The company responsible for deploying the NBN on Monday said it wants to extend the duration of its wholesale discounts and data inclusions by an additional year.
NBN committed to providing the two-year bundle discount in its 2019 pricing review due to the Australian Competition and Consumer Commission and industry calling for price reductions on entry-level wholesale products.
Published as part of its third pricing review consultation paper, NBN said it wants to extend the two-year Connectivity Virtual Circuit (CVC) discount bundle, from April 2022 to April 2023, as Australians have spent more time at home as a result of COVID-19, with total NBN internet usage having experienced a 32% increase year-on-year.
With this proposal, NBN has put forth two options regarding how it wants to go about extending these discounts. The first option would entail maintaining the bundles discount at the same charge rate of May 2021 while increasing CVC capacity inclusions by between 0.10 Mbps to 0.50 Mbps in May 2022 at no extra cost to retailers.
NBN's second option, meanwhile, would rejig the CVC charges for the 50Mbps and faster bundles by increasing the access charge by AU$2. In doing so, NBN would provide up to an additional AU$2.80 worth of CVC inclusions over and above the inclusions when compared to the May 2021 levels, which NBN claimed would be a 17-29% discount for the additional CVC inclusions.
In addition, NBN wants to update the pricing of its original wholesale plans of 250/100Mbps, 500/200Mbps, and close to 1000/400Mbps so they are more appropriately priced for small and medium-sized businesses.
According to NBN, residential consumers that previously used these plans have primarily moved to lower-priced plans. As such, NBN has proposed pricing these plans, respectively, at AU$100 for 5.5Mbps of included CVC capacity, AU$160 with 6Mbps of CVC, and AU$230 with 6.75Mbps on the 1000Mbps plan.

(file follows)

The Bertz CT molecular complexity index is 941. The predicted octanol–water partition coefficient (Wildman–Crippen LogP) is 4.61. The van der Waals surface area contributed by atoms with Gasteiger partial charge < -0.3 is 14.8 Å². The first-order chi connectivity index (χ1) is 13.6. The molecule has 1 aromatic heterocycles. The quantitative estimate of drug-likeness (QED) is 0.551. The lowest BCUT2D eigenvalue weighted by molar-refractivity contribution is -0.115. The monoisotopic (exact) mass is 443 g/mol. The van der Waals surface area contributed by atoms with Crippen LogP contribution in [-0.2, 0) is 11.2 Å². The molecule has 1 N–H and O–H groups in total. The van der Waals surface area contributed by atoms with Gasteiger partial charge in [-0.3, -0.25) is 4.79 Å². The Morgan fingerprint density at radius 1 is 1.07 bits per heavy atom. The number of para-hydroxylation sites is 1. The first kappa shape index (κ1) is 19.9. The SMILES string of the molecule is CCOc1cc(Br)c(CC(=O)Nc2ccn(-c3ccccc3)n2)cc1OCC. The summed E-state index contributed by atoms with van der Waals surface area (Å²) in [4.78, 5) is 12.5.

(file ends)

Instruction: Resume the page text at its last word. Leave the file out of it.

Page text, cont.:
NBN will also look to provide an additional 0.25Mbps of CVC inclusion for the 25/5-10 Mbps, 50/20Mbps, and Wireless Plus plans and reduce the entry-level bundle additional charge to AU$0 from May onwards.
In addition, NBN said in the consultation paper that it is exploring various longer-term strategic options to continue to "evolve its wholesale pricing".
None of these longer-term proposals were released in this latest consultation paper as NBN said it is seeking feedback for these options across two rounds.
These longer-term proposals will be published during the middle of Q2 2021 after it receives the first round of industry feedback from this latest consultation paper, it said.
Over 50 internet retailers and consumer advocacy groups have been invited by NBN to provide feedback on these proposed changes to pricing, with NBN to finalise its decisions from the latest consultation by the end of April.
Last week, NBN reported positive earnings at year-end after a solid first half. For the six months to the end of 2020, NBN reported a 25% increase in revenue to AU$2.26 billion, which it said was thanks to 660,000 premises joining the network and increased demand for higher speed plans.